Theaters are open and the long-awaited, multiply delayed Tenet is playing just about everywhere. It’s not a bad film, but in 2020, watching Tenet isn’t about what Tenet is about—or even how Tenet is about what its about—its about watching a movie in a public space. To paraphrase art critic John Berger, To talk only about the aesthetics of a piece of art is to ignore its social context.
Tenet is not relaxing. The world feels pretty chaotic these days. Here, it’s worse. From the opening siege to the climactic battle, with time moving forward and backward simultaneously, Tenet puts its foot on the gas and keeps it there. There are some meandering jet-setting moments, but the tension never lets up. It’s like a James Bond movie, without the silly parts, or a Batman movie sans brooding. The villain is a Russian arms dealer (Kenneth Branagh) who subscribes to the adage: If I can’t have you, no one can. A sentiment he extends to both his wife (Elizabeth Debicki) and the world. His plan for enforcing both is ridiculously complicated and childishly simple.Boulder Weekly Vol. 28, No. 4, “You can’t always get what you want.”
And for those who aren’t yet ready to head out to the theaters, TCM continues its stellar 14-week Women Make Film series this Tuesday with two not to miss: Zero Motivation, from Israeli filmmaker Talya Lavie, and a nearly lost classic from the ’80s U.S. independent scene, Kathleen Collins’ Losing Ground:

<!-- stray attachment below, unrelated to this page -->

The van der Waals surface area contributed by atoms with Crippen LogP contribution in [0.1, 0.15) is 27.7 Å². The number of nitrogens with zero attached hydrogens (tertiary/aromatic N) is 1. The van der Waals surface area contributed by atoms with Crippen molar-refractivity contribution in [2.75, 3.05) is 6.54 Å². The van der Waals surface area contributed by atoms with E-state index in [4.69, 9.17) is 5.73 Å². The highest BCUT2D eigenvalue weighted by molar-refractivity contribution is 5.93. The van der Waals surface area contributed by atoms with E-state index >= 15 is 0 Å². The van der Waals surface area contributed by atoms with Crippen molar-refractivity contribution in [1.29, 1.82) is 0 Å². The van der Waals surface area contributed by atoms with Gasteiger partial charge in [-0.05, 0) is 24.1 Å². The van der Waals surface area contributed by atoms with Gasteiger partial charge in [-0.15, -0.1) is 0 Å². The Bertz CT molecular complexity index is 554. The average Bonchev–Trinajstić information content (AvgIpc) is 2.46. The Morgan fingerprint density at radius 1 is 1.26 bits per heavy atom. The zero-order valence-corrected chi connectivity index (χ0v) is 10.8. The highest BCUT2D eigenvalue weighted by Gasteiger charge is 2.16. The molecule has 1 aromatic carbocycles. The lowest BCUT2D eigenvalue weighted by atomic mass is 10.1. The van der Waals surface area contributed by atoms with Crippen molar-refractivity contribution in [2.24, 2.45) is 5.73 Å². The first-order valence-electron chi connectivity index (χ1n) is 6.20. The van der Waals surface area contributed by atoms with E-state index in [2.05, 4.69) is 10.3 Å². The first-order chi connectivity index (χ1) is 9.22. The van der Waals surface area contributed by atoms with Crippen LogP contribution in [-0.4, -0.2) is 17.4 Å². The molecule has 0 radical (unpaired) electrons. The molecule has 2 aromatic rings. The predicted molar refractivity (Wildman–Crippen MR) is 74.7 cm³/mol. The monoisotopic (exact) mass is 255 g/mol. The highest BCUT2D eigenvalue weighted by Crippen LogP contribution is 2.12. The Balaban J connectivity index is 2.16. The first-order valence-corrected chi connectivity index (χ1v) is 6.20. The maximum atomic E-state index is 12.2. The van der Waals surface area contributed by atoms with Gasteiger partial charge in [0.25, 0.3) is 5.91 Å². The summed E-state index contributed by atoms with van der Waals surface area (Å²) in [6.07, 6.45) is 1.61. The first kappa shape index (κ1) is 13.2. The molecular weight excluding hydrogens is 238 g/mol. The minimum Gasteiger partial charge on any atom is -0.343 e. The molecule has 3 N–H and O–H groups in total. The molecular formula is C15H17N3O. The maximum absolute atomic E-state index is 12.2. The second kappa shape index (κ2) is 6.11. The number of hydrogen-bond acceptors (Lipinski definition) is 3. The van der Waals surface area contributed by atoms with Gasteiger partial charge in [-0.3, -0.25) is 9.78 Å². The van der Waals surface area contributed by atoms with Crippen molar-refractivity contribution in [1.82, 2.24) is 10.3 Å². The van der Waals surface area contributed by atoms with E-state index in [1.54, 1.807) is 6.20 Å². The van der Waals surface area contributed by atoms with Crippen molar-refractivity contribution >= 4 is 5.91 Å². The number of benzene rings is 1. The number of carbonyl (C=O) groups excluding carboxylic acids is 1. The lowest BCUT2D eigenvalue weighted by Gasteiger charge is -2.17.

Zero Motivation is Lavie’s debut feature. Even though it isn’t specifically about gender roles in the Israeli Army, she manages to emphasize it by photographing the male soldiers with their semi-automatic rifles slung around their bodies like dormant phalluses. The girls only get staple guns. Apparently, there isn’t much difference between a desert army base and a suburban office building.Home viewing: ‘Zero Motivation’ and ‘Losing Ground’
Much like Daffi, Losing Ground’s Sara (Seret Scott), a black middle-class philosophy professor, is looking for something a little more ecstatic than what’s she got. Her husband, Victor (Bill Gunn), is a painter — not to mention a philanderer — who wants to relocate to a summerhouse for the season. Sara reluctantly goes with him and finds emotional experiences well beyond the logic of her profession.